Monessen man sought after high-speed chase
Police are seeking a Monessen man who purportedly led police on a high-speed chase early Wednesday morning that exceeded speeds of 100 mph.
Shawn L. Patterson, 30, of 605 Reed Ave., allegedly eluded Charleroi Regional police after an attempted traffic stop 12:39 a.m. in Speers.
Patterson ended up racing away on Interstate 70, weaving in and out of lanes and forcing other motorists to either stop or swerve off the roadway, according to Officer Bill Gardner.
Gardner said he and fellow officers Mike Carcella and Ryan Brand saw Patterson, who was wanted on several outstanding bench warrants, driving his Jeep along State Street in Speers.
Police activated their emergency lights and attempted to box in Patterson's vehicle at a stop sign near the I-70 East on-ramp.
But Patterson sped away and onto the interstate with a female passenger in the front seat.
Gardner pursued despite Patterson's Jeep “quickly exceeding 100 mph.”
Gardner said he stopped the chase near the Route 51 exit in Rostraver Township for the safety of Patterson, his passenger and other drivers.
“He was coming up on the rear end of vehicles, weaving around them and cutting in front of them and that's when I terminated the chase,” Gardner said.
“It wasn't worth anyone getting killed,” the officer added.
Charleroi Regional police charged Patterson on Wednesday with flight to avoid apprehension, fleeing or attempting to elude police, reckless endangerment, resisting arrest and three driving violations.
Police Chief Eric Porter said the department would acquire a bench warrant for Patterson's arrest on those charges.
Rick Bruni Jr. is a staff writer for Trib Total Media. He can be reached at firstname.lastname@example.org or 724-684-2635.
TribLive commenting policy
You are solely responsible for your comments and by using TribLive.com you agree to our Terms of Service.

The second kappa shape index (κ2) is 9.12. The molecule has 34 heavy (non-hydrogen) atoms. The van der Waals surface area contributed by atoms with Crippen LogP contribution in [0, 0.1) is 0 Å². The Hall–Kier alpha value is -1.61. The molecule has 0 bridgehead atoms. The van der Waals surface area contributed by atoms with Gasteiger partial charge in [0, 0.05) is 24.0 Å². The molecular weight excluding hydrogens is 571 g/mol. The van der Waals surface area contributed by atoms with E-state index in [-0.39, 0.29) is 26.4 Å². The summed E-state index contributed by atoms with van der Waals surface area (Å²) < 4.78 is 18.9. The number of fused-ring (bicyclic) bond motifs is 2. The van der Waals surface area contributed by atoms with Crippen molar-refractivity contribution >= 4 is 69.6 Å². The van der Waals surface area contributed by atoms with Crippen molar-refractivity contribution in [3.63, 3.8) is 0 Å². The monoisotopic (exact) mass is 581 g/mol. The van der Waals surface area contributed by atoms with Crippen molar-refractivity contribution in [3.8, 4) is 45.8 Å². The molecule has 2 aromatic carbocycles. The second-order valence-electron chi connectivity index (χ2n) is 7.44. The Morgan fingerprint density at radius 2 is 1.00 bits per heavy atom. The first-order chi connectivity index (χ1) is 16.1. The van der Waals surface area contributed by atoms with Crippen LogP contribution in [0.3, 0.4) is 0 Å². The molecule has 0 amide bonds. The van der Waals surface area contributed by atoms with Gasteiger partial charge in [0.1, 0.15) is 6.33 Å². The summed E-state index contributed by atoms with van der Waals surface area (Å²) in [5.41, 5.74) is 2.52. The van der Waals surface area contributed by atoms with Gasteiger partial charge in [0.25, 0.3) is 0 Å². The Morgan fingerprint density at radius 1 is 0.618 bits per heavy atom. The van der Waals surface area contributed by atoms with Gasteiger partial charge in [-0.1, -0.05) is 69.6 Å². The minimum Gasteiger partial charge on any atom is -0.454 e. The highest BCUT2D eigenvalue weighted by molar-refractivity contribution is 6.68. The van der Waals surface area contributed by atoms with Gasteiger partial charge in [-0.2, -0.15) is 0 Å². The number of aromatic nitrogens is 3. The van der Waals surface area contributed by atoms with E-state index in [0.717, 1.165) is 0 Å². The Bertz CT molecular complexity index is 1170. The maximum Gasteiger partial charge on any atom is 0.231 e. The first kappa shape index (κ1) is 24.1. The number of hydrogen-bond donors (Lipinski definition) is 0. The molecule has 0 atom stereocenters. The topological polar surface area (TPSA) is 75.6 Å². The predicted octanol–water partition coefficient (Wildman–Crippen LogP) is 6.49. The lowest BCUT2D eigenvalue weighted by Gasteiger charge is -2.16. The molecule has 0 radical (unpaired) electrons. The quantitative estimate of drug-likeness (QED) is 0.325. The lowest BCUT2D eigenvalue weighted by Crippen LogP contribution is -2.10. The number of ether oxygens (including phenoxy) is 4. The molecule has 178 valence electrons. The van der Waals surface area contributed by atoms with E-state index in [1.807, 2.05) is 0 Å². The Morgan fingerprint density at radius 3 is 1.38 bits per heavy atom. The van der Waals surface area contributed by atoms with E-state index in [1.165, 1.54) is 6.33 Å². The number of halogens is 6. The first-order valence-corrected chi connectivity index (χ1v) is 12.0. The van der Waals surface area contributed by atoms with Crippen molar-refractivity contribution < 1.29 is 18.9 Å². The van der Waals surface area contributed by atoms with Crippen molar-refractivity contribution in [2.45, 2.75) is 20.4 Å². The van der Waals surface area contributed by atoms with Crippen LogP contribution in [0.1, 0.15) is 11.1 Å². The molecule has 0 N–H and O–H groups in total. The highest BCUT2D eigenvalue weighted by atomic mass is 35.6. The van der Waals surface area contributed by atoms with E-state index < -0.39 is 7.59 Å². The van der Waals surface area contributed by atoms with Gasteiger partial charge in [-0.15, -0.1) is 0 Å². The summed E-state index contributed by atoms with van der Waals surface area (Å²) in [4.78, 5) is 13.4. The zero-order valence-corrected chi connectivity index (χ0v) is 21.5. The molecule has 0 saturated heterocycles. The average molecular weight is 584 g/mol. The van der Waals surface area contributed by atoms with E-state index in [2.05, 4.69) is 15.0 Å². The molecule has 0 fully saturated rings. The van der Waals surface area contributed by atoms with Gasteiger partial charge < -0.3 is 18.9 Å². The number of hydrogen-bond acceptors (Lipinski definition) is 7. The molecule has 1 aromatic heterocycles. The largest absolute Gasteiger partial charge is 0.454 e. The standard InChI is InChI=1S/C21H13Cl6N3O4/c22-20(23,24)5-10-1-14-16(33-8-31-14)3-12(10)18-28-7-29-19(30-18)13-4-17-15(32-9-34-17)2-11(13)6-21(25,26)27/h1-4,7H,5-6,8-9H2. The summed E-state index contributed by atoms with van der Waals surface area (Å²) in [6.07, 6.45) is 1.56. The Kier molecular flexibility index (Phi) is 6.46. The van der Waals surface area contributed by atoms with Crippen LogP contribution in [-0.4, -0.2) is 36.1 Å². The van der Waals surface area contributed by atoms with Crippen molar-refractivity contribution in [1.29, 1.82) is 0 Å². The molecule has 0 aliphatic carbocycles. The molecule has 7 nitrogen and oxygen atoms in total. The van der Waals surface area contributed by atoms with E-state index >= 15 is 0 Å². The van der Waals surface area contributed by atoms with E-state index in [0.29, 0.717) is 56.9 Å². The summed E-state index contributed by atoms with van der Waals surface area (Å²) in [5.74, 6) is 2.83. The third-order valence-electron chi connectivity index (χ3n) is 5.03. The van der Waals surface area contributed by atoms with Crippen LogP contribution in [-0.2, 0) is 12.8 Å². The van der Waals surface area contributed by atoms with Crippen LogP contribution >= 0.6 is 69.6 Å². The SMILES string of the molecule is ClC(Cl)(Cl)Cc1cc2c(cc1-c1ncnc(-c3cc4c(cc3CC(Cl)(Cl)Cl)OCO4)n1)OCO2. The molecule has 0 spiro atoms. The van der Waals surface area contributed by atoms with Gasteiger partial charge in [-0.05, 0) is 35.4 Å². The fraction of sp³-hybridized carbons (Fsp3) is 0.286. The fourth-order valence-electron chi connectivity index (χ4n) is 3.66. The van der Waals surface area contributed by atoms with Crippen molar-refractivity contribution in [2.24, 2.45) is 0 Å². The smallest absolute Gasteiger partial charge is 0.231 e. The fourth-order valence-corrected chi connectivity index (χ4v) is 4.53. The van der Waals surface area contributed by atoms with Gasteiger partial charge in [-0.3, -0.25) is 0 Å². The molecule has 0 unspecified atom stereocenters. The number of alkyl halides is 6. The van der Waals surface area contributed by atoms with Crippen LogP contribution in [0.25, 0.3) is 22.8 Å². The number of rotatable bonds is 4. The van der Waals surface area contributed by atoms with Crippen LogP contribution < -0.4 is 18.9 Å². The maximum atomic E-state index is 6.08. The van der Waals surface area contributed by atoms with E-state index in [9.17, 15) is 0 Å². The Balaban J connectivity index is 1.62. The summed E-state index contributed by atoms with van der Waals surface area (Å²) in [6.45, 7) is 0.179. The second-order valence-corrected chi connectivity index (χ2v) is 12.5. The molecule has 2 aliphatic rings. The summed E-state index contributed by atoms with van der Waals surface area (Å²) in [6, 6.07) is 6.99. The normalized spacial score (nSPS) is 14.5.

We moderate comments. Our goal is to provide substantive commentary for a general readership. By screening submissions, we provide a space where readers can share intelligent and informed commentary that enhances the quality of our news and information.
While most comments will be posted if they are on-topic and not abusive, moderating decisions are subjective. We will make them as carefully and consistently as we can. Because of the volume of reader comments, we cannot review individual moderation decisions with readers.
We value thoughtful comments representing a range of views that make their point quickly and politely. We make an effort to protect discussions from repeated comments â either by the same reader or different readers.
We follow the same standards for taste as the daily newspaper. A few things we won't tolerate: personal attacks, obscenity, vulgarity, profanity (including expletives and letters followed by dashes), commercial promotion, impersonations, incoherence, proselytizing and SHOUTING. Don't include URLs to Web sites.
We do not edit comments. They are either approved or deleted. We reserve the right to edit a comment that is quoted or excerpted in an article. In this case, we may fix spelling and punctuation.
We welcome strong opinions and criticism of our work, but we don't want comments to become bogged down with discussions of our policies and we will moderate accordingly.
We appreciate it when readers and people quoted in articles or blog posts point out errors of fact or emphasis and will investigate all assertions. But these suggestions should be sent via e-mail. To avoid distracting other readers, we won't publish comments that suggest a correction. Instead, corrections will be made in a blog post or in an article.